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IDOT: Backup Batteries, Generators To Power Traffic Lights In Outages

Meeting of village officials focuses on communication to assist each other.

Communication also took the forefront in Thursday's meeting of more than 40 mayors and managers from a dozen north suburban communities when impact traffic lights.

 sought to build consensus on how the Illinois Department of Transportation (IDOT) could help the communities at the meeting held in Lake Forest.

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Steve Travia, IDOT's bureau chief for traffic in the Chicago area, told the group of the improvements his department is making to install more equipment with backup batteries and the ability to run on generators. 

“About 20 percent of the traffic lights in our six county area (including Cook and Lake Counties) are equipped now,” Travia said. “We have a two-year plan to upgrade the system.”

He also added there are financial constrictions that will not allow faster completion.

Garrett also wanted to establish better communication lines between communities, IDOT and ComEd during a weather crisis. 

“When there is no power, how can we communicate,” Garrett asked, noting telephones need electricity to function. “Can we use text messages? How can we gather cell phone information?”

Ed60062 August 01, 2011 at 02:23 AM
A waste of money. I think we can deal with four way stops when the traffic signals are out for a few hours. Generators will have to be fueled, periodically tested, and maintained--additional expense to go on forever. Let's learn to put up with a few inconveniences in life. There are bigger things to worry about.
Stu Pidasso August 01, 2011 at 05:50 AM
agreed. good post Ed. As a country there are far more serious issues than being concerned about battery backup for a stoplight. If our top politicians put as much effort into the "real" issues plaguing our country, as they do in the above matter, we would be in great shape!!
Ed60062 August 01, 2011 at 01:29 PM
Traffic engineers (as well as every other bureaucratic agency) have a job to do, and to justify their existence they have to keep the system running smoothly and make improvements. Politicians get votes by improving life and removing problems for citizens. In the meantime, the country is broke, the state is broke, the county is broke--all because no one has the guts to say "no."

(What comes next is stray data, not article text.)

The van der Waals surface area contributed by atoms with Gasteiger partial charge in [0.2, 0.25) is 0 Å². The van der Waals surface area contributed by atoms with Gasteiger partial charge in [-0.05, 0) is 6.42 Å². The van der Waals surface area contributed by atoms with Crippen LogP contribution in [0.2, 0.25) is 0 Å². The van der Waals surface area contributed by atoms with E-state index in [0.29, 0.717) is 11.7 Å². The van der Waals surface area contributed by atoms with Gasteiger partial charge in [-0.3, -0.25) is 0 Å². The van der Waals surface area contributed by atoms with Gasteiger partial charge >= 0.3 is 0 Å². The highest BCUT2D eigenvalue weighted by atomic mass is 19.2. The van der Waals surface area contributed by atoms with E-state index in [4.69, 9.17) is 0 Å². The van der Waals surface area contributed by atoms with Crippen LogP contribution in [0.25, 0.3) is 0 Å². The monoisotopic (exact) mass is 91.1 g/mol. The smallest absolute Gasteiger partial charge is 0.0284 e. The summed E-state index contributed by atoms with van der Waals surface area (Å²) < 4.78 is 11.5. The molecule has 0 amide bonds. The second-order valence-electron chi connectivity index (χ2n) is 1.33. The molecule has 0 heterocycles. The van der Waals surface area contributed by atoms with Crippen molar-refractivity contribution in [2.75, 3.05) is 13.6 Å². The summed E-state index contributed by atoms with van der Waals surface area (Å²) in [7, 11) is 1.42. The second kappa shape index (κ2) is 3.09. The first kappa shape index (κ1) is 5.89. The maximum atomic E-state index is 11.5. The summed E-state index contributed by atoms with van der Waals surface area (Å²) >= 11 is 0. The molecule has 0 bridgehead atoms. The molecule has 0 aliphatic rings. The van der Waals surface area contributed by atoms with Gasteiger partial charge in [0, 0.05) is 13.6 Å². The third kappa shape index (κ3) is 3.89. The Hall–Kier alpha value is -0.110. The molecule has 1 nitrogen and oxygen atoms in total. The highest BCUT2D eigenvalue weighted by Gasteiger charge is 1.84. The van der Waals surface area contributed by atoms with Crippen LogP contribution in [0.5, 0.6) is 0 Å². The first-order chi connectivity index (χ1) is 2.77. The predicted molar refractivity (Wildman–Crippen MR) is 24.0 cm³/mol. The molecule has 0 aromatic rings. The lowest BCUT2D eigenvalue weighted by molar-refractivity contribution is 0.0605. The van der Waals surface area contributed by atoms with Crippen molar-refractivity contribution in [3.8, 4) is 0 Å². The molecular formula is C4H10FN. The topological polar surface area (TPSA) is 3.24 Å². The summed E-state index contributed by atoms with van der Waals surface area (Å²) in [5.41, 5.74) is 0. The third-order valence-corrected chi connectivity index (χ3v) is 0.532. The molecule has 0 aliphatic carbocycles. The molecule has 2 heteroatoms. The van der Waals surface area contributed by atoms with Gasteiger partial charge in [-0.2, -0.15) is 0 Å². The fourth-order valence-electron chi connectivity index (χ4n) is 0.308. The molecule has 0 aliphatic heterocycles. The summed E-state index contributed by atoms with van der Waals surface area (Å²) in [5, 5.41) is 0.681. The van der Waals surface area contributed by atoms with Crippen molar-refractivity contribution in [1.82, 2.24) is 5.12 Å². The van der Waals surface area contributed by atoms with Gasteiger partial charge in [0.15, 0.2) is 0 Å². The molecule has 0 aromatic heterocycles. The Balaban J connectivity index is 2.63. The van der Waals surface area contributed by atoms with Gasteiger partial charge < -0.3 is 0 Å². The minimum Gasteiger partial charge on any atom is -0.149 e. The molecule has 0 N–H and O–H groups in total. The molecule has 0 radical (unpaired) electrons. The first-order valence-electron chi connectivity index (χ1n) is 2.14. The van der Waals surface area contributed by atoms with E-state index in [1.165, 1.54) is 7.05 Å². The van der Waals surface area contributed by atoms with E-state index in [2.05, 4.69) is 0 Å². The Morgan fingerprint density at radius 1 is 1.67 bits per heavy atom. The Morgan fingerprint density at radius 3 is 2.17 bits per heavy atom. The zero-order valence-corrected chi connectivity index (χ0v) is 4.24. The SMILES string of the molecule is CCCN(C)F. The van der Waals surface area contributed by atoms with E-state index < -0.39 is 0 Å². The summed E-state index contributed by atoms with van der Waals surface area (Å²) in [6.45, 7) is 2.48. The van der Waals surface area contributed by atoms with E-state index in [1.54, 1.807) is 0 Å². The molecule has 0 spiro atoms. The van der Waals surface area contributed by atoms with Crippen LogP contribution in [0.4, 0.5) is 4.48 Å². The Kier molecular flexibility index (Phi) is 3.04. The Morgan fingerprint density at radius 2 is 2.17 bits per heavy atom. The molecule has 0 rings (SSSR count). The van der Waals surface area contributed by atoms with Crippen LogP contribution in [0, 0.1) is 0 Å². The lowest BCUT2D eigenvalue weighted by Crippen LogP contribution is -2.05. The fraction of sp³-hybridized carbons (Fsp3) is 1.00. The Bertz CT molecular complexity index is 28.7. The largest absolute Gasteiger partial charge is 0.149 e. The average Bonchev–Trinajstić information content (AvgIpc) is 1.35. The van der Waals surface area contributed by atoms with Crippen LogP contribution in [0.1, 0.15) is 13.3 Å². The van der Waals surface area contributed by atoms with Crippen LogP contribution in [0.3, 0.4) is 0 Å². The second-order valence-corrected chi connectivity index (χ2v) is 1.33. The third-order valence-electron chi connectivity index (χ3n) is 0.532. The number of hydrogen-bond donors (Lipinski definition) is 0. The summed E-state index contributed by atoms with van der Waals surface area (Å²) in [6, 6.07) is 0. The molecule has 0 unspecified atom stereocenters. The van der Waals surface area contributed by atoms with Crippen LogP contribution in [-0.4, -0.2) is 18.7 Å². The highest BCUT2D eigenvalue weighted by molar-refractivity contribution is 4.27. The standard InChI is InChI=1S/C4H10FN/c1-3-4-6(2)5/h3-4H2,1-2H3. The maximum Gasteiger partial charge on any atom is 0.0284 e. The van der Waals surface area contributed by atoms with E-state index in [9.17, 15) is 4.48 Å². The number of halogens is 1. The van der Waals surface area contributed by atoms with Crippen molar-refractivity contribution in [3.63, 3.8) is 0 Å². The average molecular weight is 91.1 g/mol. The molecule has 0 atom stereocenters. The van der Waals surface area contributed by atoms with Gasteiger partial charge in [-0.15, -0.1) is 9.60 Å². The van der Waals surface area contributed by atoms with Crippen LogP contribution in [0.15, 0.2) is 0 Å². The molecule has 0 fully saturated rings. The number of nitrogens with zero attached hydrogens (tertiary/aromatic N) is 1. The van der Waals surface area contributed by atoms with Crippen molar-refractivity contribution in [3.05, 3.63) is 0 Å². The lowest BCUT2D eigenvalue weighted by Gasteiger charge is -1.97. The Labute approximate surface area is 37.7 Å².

RonnieTheLimoDriver August 01, 2011 at 01:48 PM
I agree all levels of government need to spend money more carefully. I disagree with the sentiment that backup systems for traffic lights are a waste of money. Certainly, not every intersection justifies this. However, the traffic light at Lake-Cook and Waukegan was out for more than a day back during the multi-day outage in June. Traffic on Waukegan was backed up all the way past Osterman. This is an issue of safety. What would have happen if there was a fire or need for an ambulance, and our public safety vehicles needed to travel this roadway. How much valuable time would have been lost trying to navigate that mess of traffic? Also, with an intersection that busy with turn lanes in all four directions, people get confused / disregard the process for waiting their turn. Im not sure if there were accidents but I certainly could see how they could happen. At night people unfamiliar with the intersection could miss the stop sign altogether. Once the power was out for that long there was no flashing red, just a stop sign on the traffic light that is easy to miss. If it was simply an issue of a few hours of inconvenience, then the other commenters would have a valid case. However, the track record for ComEd lately has shown that sometimes it takes days to get the power back on. I didn’t even cover the economic impact. My time is worth money and an extra 30-40 mins wasted is not insignificant, when you multiply this by the number of people impacted.
Bryce Robertson August 02, 2011 at 12:55 AM
Or we put roundabouts in and do away with traffic signals (and running red lights) all together? Seems to work in the UK pretty well... the only roundabouts with traffic lights there are high volume ones in major cities (i.e. you would see one at the equivalent of the Circle). We have one (albeit small) by our house in HP and it works wonders (sans the time a UPS truck beached itself because the driver wasn't familiar with the concept).

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